Most Sufi circles (tariqas) trace their spiritual chain back to Muhammad through Ali. In Shi'a thought Muhammad's household is central to the religion. In one version of Muhammad's farewell sermon, he is represented as saying that God has given believers two safeguards: the Qur'an and his family; in other versions the two safeguards are the Qur'an and his Sunnah (statements and actions of Muhammad). Popular Shia belief ascribes cosmological importance to the family in various texts, wherein it is said that God would not have created heaven and earth, paradise, Adam and Eve, or anything else were it not for them. In Shia thought, therefore, the family has the same salvational function as Noah's Ark. The majority of Shia regard the heads of the family as divinely chosen Imams who are infallible and sinless.
Ahl al-Bayt in the Qur’an
Apart from Qur’anic quote 33:32-33, the Arabic phrase Ahl al-Bayt is also mentioned several other times in the Qur’an. These other verses clearly mention that the wife is also categorized under the phrase Ahl al-Bayt. Some of these Qur’anic quotes include:
- Chapter 11, Verses 71-73 (Hud (sura)):
(71) And his (Abraham’s) wife was standing (there), and she laughed (either, because the Messengers did not eat their food or for being glad for the destruction of the people of Lot). But We gave her glad tidings of Isaac, and after him, of Jacob. (72) She said (in astonishment): "Woe unto me! Shall I bear a child while I am an old woman, and here is my husband, an old man? Verily! This is a strange thing!" (73) They said: "Do you wonder at the Decree of Allah? The Mercy of Allah and His Blessings be on you, O the family [of Abraham] [ahla albayti (أَهْلَ ٱلْبَيْتِ)]. Surely, He (Allah) is All-Praiseworthy, All-Glorious."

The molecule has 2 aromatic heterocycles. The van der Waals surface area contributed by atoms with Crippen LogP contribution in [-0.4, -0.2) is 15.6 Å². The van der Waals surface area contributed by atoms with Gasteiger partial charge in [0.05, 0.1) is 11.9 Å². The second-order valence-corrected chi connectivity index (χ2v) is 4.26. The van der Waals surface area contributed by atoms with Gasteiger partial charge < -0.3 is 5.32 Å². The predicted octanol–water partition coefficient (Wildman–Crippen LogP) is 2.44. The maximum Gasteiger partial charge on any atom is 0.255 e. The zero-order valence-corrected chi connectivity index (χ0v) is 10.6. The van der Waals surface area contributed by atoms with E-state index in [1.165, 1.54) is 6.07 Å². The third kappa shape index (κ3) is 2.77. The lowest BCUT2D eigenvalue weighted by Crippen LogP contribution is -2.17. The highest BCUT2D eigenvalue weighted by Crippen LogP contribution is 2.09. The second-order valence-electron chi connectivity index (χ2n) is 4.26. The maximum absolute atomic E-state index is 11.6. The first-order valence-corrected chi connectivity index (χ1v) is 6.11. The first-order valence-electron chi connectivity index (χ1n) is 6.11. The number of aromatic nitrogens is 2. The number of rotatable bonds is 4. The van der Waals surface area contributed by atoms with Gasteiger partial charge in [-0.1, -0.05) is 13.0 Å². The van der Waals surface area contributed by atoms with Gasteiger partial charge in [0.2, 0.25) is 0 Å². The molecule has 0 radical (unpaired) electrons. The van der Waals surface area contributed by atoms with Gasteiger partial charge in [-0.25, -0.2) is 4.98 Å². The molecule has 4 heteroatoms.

- Chapter 7, Verse 83 (Al-A'raf):
(83) Then We saved him (Lot) and his family [ahlahu (أَهْلَهُ)], except his wife; she was of those who remained behind (in the torment).
- Chapter 15, Verses 58-60 (Al-Hijr):
(58) They (the angels) said: "We have been sent to a people who are Mujrimun (criminals, disbelievers, polytheists, sinners). (59) "(All) except the family of Lot [ala lootin (ءَالَ لُوطٍ)]. Them all we are surely going to save (from destruction). (60) “Except his wife, of whom We have decreed that she shall be of those who remain behind (i.e. she will be destroyed).”